2. Brian Kelly B Bizzle says:

    When a loved one is in pain, wasting away unable to eat, and needs this marvelous herb in order to increase their appetite, reduce the overwhelming pain, and live as as healthy and happily as they can with the time they have left, let’s have the compassion to allow them to have it.

    Stop treating Medical Marijuana Patients like second rate citizens and common criminals by forcing them to the dangerous black market for their medicine.

    Risking incarceration to obtain the medicine you need is no way to be forced to live.

    Support Medical Marijuana Now!

    “[A] federal policy that prohibits physicians from alleviating suffering by prescribing marijuana for seriously ill patients is misguided, heavy-handed, and inhumane.” — Dr. Jerome Kassirer, “Federal Foolishness and Marijuana,” editorial, New England Journal of Medicine, January 30, 1997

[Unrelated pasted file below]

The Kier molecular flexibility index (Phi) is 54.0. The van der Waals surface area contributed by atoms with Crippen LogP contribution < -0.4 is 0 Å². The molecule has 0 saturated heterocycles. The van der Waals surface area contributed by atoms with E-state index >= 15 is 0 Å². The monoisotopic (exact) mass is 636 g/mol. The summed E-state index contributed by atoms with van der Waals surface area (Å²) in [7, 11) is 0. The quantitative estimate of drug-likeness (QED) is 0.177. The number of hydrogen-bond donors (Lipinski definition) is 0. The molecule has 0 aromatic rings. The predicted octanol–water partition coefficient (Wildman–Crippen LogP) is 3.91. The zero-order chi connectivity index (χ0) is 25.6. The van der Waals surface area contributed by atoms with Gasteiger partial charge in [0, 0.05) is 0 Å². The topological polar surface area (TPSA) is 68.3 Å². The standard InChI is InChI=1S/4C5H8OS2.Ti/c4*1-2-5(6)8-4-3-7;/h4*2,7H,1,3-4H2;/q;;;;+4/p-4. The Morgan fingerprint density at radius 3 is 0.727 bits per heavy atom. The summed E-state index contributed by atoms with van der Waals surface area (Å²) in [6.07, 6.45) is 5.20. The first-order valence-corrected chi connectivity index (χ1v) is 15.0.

“[The AAFP accepts the use of medical marijuana] under medical supervision and control for specific medical indications.” — American Academy of Family Physicians, 1989, reaffirmed in 2001

    “[We] recommend … allow[ing] [marijuana] prescription where medically appropriate.” — National Association for Public Health Policy, November 15, 1998

    “Therefore be it resolved that the American Nurses Association will: — Support the right of patients to have safe access to therapeutic marijuana/cannabis under appropriate prescriber supervision.” — American Nurses Association, resolution, 2003